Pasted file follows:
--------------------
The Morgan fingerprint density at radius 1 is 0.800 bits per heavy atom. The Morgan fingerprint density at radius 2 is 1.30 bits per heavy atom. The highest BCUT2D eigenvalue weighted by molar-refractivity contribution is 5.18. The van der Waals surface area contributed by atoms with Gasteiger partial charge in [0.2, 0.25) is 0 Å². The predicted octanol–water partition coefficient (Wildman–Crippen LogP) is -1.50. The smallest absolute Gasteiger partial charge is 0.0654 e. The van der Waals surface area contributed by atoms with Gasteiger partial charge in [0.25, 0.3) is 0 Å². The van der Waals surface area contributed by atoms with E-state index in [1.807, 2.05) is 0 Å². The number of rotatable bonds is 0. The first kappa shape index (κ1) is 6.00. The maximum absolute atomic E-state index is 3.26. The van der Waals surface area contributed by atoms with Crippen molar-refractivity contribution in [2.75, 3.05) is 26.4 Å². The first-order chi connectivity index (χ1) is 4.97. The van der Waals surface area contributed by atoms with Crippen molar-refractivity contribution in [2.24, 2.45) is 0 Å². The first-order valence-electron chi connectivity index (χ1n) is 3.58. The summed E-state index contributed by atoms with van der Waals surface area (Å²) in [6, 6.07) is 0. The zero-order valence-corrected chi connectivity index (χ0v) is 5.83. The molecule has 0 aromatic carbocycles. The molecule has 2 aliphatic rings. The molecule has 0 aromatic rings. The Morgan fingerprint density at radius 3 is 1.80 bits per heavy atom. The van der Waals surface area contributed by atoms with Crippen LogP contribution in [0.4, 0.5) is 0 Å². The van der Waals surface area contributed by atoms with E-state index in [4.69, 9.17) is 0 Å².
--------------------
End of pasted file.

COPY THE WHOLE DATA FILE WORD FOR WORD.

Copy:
The Morgan fingerprint density at radius 1 is 0.800 bits per heavy atom. The Morgan fingerprint density at radius 2 is 1.30 bits per heavy atom. The highest BCUT2D eigenvalue weighted by molar-refractivity contribution is 5.18. The van der Waals surface area contributed by atoms with Gasteiger partial charge in [0.2, 0.25) is 0 Å². The predicted octanol–water partition coefficient (Wildman–Crippen LogP) is -1.50. The smallest absolute Gasteiger partial charge is 0.0654 e. The van der Waals surface area contributed by atoms with Gasteiger partial charge in [0.25, 0.3) is 0 Å². The van der Waals surface area contributed by atoms with E-state index in [1.807, 2.05) is 0 Å². The number of rotatable bonds is 0. The first kappa shape index (κ1) is 6.00. The maximum absolute atomic E-state index is 3.26. The van der Waals surface area contributed by atoms with Crippen molar-refractivity contribution in [2.75, 3.05) is 26.4 Å². The first-order chi connectivity index (χ1) is 4.97. The van der Waals surface area contributed by atoms with Crippen molar-refractivity contribution in [2.24, 2.45) is 0 Å². The first-order valence-electron chi connectivity index (χ1n) is 3.58. The summed E-state index contributed by atoms with van der Waals surface area (Å²) in [6, 6.07) is 0. The zero-order valence-corrected chi connectivity index (χ0v) is 5.83. The molecule has 0 aromatic carbocycles. The molecule has 2 aliphatic rings. The molecule has 0 aromatic rings. The Morgan fingerprint density at radius 3 is 1.80 bits per heavy atom. The van der Waals surface area contributed by atoms with Crippen LogP contribution in [0.4, 0.5) is 0 Å². The van der Waals surface area contributed by atoms with E-state index in [4.69, 9.17) is 0 Å².